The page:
Automating Release Notes with Azure Functions
We can all agree that tracking the progress of a project enhances productivity and is an effective way to keep everyone involved of its progress. When it comes to managing your project in Azure DevOps (formerly VSTS) or GitHub, you have all of your artifacts in one place: code, CI/CD pipelines, releases, work items, and more. In cases where there’s a larger project with a larger team, the rate at which pull requests and work items are created, opened, and closed will increase significantly between each release. Imagine a large user base that wanted to stay updated on these changes and updates through release notes. They’ll want to know if that pesky bug that was introduced in the last version got fixed this time, or if that feature they’re excited about finally made it out of beta.
Release notes tend to map directly to items that a team is tracking internally; I’d expect a work item on a bug high severity to make it into the release documentation. However, putting together release notes can be quite a challenge and very time-consuming. When it’s time to ship new software updates, someone must manually go back in time to the last release, gather the relevant information, and compile it into a document to share with users. How do we keep the release information current and accurate for end users?
It’d be nice to automate the process of extracting information from completed work items and merged pull requests to create a document that outlines changes in a new release. This was the inspiration of the Release Notes Generator. With Azure Functions and Azure Blob Storage, the generator creates a markdown file every time a new release is created in Azure DevOps. In this post, we’ll walk through how the generator works, and use a sample DevOps project as an example for the generator. If you’d like a GitHub version, see the GitHub release notes generator sister post.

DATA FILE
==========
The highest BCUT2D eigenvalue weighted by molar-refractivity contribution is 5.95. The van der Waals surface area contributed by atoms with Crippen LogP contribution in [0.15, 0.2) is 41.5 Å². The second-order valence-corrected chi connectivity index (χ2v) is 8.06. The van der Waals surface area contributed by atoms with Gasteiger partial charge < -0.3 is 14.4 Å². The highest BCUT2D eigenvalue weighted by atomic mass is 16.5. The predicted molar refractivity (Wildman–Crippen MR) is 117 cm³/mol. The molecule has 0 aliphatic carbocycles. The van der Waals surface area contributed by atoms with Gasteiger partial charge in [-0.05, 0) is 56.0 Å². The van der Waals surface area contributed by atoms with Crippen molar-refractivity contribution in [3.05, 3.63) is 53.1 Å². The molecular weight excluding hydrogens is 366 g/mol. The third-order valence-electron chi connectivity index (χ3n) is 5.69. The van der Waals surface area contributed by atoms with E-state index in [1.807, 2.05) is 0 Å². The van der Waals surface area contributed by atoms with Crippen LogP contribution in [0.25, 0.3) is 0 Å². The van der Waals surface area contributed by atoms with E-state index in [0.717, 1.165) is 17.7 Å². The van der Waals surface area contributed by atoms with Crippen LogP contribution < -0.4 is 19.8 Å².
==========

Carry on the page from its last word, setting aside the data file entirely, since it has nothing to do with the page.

Overview of an Azure DevOps Project’s Work Items
View of Rendered Markdown version of release notes in VS Code with Markdown All in One Extension
The generator is an Azure Function app; Functions allow you to only pay for the time your code is running, so I’m only paying for the time it takes my code that generates notes to execute. With an HTTP triggered function, a webhook is configured in Azure DevOps to send an HTTP request to the function to kick off the notes generation process. Webhook configuration simply requires you to copy the url of the function that you’d like to send the endpoint to. An added benefit of using Azure Functions is that you can get started locally on your machine using or the . You can create, debug, test, and deploy your function app all from the comfort of your own computer without even needing an Azure Subscription. You can test HTTP triggered functions locally with a tool like ngrok.
Local development of HTTP triggered function in Visual Studio
Out of all of Azure’s storage account offerings, blob storage is suited for serving and storing unstructured data objects like textual files, including the markdown representation of the release notes. The blob storage structure is similar to common file systems where objects, named blobs, are organized and stored in containers. This way, the release notes have a dedicated location inside a “releases” container. You can manage a storage account on your computer with the Azure Storage Explorer.
Release notes blobs in the releases container in Azure Storage Explorer
The release function uses the Azure Storage API to create a file and append text and links to a file. Interacting with blobs and blob containers through the API requires minimal setup; you just need the associated storage account connection string to get started.
Creating a new release file with Azure Storage API
Azure Functions are a quick and straightforward way to enhance your workflows with Azure DevOps webhooks. The release notes generator sample code is a good start if you’re interested in exploring the serverless possibilities that work for you. The sample includes instructions on how to run it in Visual Studio. Once you’ve got your own generator up and running, be sure to visit the docs and samples to see what else you can do.